Liber De Caesaribus §40
Lactantius and, particularly, Eusebius, bishop of Caesarea (who was writing soon after Constantine’s death in 337), put a Christian gloss on the story, and neither of them mentions Britain at all. Lactantius:
Constantius, having become exceedingly ill, wrote to Galerius, and requested that his son Constantine might be sent to see him. He had made a like request long before, but in vain; for Galerius meant nothing less than to grant it; on the contrary, he laid repeated snares for the life of that young man, because he durst not use open violence, lest he should stir up civil wars against himself, and incur that which he most dreaded, the hate and resentment of the army. Under pretence of manly exercise and recreation, he made him combat wild beasts: but this device was frustrated; for the power of God protected Constantine, and in the very moment of jeopardy rescued him from the hands of Galerius. At length, Galerius, when he could no longer avoid complying with the request of Constantius, one evening gave Constantine a warrant to depart, and commanded him to set out next morning with the imperial despatches. Galerius meant either to find some pretext for detaining Constantine, or to forward orders to Severus for arresting him on the road. Constantine discerned his purpose; and therefore, after supper, when the emperor was gone to rest, he hastened away, carried off from the principal stages all the horses maintained at the public expense, and escaped. Next day the emperor, having purposely remained in his bed chamber until noon, ordered Constantine to be called into his presence; but he learnt that Constantine had set out immediately after supper. Outrageous with passion, he ordered horses to be made ready, that Constantine might be pursued and dragged back; and hearing that all the horses had been carried off from the great road, he could hardly refrain from tears. Meanwhile Constantine, journeying with incredible rapidity, reached his father, who was already about to expire. Constantius recommended his son to the soldiers, delivered the sovereign authority into his hands, and then died, as his wish had long been, in peace and quiet.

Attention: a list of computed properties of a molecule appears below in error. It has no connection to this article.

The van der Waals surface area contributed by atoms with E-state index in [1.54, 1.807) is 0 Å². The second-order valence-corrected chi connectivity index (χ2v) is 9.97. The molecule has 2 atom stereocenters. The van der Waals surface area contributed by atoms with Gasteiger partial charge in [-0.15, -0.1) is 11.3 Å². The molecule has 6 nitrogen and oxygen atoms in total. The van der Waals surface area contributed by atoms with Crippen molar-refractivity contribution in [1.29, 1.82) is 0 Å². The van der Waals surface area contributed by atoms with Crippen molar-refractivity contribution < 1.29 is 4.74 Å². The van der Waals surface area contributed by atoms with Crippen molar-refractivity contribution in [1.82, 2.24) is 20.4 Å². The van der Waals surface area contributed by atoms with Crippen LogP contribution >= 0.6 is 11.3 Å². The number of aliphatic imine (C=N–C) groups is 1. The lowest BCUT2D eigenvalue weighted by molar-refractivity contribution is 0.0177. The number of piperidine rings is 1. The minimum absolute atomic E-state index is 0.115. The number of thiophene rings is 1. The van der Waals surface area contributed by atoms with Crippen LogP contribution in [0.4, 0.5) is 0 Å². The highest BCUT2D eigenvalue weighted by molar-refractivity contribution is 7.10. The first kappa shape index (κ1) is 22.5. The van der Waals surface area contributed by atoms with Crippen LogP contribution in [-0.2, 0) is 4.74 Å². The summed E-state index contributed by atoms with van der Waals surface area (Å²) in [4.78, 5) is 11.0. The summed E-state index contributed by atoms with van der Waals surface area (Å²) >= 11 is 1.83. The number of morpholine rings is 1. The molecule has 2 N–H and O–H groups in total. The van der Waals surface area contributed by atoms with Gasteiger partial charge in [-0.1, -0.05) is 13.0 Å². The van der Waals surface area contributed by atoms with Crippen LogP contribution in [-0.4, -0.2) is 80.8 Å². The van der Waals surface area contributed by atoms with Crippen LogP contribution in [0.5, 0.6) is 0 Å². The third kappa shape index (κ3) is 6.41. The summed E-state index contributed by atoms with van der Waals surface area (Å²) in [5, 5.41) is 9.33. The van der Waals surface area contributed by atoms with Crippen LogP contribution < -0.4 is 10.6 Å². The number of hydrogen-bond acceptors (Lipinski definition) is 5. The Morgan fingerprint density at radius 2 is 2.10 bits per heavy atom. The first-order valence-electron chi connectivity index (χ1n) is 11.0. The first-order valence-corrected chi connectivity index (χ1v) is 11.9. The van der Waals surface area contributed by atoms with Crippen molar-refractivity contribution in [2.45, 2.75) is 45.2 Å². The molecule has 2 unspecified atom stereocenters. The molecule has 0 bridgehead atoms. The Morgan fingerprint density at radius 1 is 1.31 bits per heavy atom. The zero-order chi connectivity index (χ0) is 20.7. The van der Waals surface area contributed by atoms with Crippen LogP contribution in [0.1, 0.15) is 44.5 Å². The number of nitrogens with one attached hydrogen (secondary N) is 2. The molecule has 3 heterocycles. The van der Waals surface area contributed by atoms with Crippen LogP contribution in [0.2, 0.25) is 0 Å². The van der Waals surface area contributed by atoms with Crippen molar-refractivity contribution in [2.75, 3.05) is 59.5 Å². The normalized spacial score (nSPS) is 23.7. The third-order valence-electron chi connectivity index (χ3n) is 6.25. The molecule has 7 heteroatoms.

De Mortibus Persecutorum §24
Eusebius of Caesarea: